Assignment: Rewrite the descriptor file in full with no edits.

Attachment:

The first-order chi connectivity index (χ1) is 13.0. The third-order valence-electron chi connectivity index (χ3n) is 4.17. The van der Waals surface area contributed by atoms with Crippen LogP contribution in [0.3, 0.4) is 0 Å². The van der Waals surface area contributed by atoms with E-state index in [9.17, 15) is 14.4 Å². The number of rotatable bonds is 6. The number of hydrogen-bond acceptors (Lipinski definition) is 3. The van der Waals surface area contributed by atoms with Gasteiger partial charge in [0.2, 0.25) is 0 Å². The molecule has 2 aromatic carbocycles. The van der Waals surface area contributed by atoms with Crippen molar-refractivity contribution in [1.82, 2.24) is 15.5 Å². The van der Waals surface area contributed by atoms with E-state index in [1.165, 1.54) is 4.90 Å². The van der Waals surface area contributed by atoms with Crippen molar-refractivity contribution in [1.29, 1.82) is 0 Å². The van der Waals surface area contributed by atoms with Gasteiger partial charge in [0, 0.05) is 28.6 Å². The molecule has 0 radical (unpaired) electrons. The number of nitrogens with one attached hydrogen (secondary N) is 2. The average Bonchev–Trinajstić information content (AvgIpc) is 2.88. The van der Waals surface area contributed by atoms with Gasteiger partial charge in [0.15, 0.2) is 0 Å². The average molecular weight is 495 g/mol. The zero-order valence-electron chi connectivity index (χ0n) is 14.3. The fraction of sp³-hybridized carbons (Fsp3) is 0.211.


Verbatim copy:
The first-order chi connectivity index (χ1) is 13.0. The third-order valence-electron chi connectivity index (χ3n) is 4.17. The van der Waals surface area contributed by atoms with Crippen LogP contribution in [0.3, 0.4) is 0 Å². The van der Waals surface area contributed by atoms with E-state index in [9.17, 15) is 14.4 Å². The number of rotatable bonds is 6. The number of hydrogen-bond acceptors (Lipinski definition) is 3. The van der Waals surface area contributed by atoms with Gasteiger partial charge in [0.2, 0.25) is 0 Å². The molecule has 2 aromatic carbocycles. The van der Waals surface area contributed by atoms with Crippen molar-refractivity contribution in [1.82, 2.24) is 15.5 Å². The van der Waals surface area contributed by atoms with E-state index in [1.165, 1.54) is 4.90 Å². The van der Waals surface area contributed by atoms with Crippen molar-refractivity contribution in [1.29, 1.82) is 0 Å². The van der Waals surface area contributed by atoms with Gasteiger partial charge in [0, 0.05) is 28.6 Å². The molecule has 0 radical (unpaired) electrons. The number of nitrogens with one attached hydrogen (secondary N) is 2. The average Bonchev–Trinajstić information content (AvgIpc) is 2.88. The van der Waals surface area contributed by atoms with Gasteiger partial charge in [0.15, 0.2) is 0 Å². The average molecular weight is 495 g/mol. The zero-order valence-electron chi connectivity index (χ0n) is 14.3. The fraction of sp³-hybridized carbons (Fsp3) is 0.211.